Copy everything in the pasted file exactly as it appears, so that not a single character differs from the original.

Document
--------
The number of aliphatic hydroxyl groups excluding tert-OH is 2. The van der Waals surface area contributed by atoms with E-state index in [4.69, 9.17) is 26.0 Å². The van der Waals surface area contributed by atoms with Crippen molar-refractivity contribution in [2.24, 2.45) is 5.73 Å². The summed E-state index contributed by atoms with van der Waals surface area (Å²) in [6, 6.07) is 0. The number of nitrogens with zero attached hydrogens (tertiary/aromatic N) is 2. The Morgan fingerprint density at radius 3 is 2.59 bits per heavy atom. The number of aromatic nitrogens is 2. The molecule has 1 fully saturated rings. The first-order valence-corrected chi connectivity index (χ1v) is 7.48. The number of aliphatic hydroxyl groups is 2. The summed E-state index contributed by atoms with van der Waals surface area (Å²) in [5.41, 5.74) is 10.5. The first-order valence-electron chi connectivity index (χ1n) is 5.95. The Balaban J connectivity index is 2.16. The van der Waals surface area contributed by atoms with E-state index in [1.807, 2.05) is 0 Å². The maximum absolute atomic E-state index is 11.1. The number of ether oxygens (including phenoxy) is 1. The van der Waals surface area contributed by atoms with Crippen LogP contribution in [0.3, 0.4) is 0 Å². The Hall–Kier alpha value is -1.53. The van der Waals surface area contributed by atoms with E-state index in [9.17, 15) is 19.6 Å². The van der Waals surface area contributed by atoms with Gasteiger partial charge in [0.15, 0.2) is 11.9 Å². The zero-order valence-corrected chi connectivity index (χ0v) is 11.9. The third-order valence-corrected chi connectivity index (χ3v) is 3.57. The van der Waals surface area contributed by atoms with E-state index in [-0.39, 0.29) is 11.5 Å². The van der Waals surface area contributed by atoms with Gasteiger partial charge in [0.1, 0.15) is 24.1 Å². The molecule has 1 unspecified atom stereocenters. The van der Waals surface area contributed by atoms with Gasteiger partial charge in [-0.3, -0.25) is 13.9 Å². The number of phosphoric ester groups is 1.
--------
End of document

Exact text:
The number of aliphatic hydroxyl groups excluding tert-OH is 2. The van der Waals surface area contributed by atoms with E-state index in [4.69, 9.17) is 26.0 Å². The van der Waals surface area contributed by atoms with Crippen molar-refractivity contribution in [2.24, 2.45) is 5.73 Å². The summed E-state index contributed by atoms with van der Waals surface area (Å²) in [6, 6.07) is 0. The number of nitrogens with zero attached hydrogens (tertiary/aromatic N) is 2. The Morgan fingerprint density at radius 3 is 2.59 bits per heavy atom. The number of aromatic nitrogens is 2. The molecule has 1 fully saturated rings. The first-order valence-corrected chi connectivity index (χ1v) is 7.48. The number of aliphatic hydroxyl groups is 2. The summed E-state index contributed by atoms with van der Waals surface area (Å²) in [5.41, 5.74) is 10.5. The first-order valence-electron chi connectivity index (χ1n) is 5.95. The Balaban J connectivity index is 2.16. The van der Waals surface area contributed by atoms with E-state index in [1.807, 2.05) is 0 Å². The maximum absolute atomic E-state index is 11.1. The number of ether oxygens (including phenoxy) is 1. The van der Waals surface area contributed by atoms with Crippen LogP contribution in [0.3, 0.4) is 0 Å². The Hall–Kier alpha value is -1.53. The van der Waals surface area contributed by atoms with E-state index in [9.17, 15) is 19.6 Å². The van der Waals surface area contributed by atoms with Gasteiger partial charge in [0.15, 0.2) is 11.9 Å². The zero-order valence-corrected chi connectivity index (χ0v) is 11.9. The third-order valence-corrected chi connectivity index (χ3v) is 3.57. The van der Waals surface area contributed by atoms with E-state index in [-0.39, 0.29) is 11.5 Å². The van der Waals surface area contributed by atoms with Gasteiger partial charge in [0.1, 0.15) is 24.1 Å². The molecule has 1 unspecified atom stereocenters. The van der Waals surface area contributed by atoms with Gasteiger partial charge in [-0.3, -0.25) is 13.9 Å². The number of phosphoric ester groups is 1.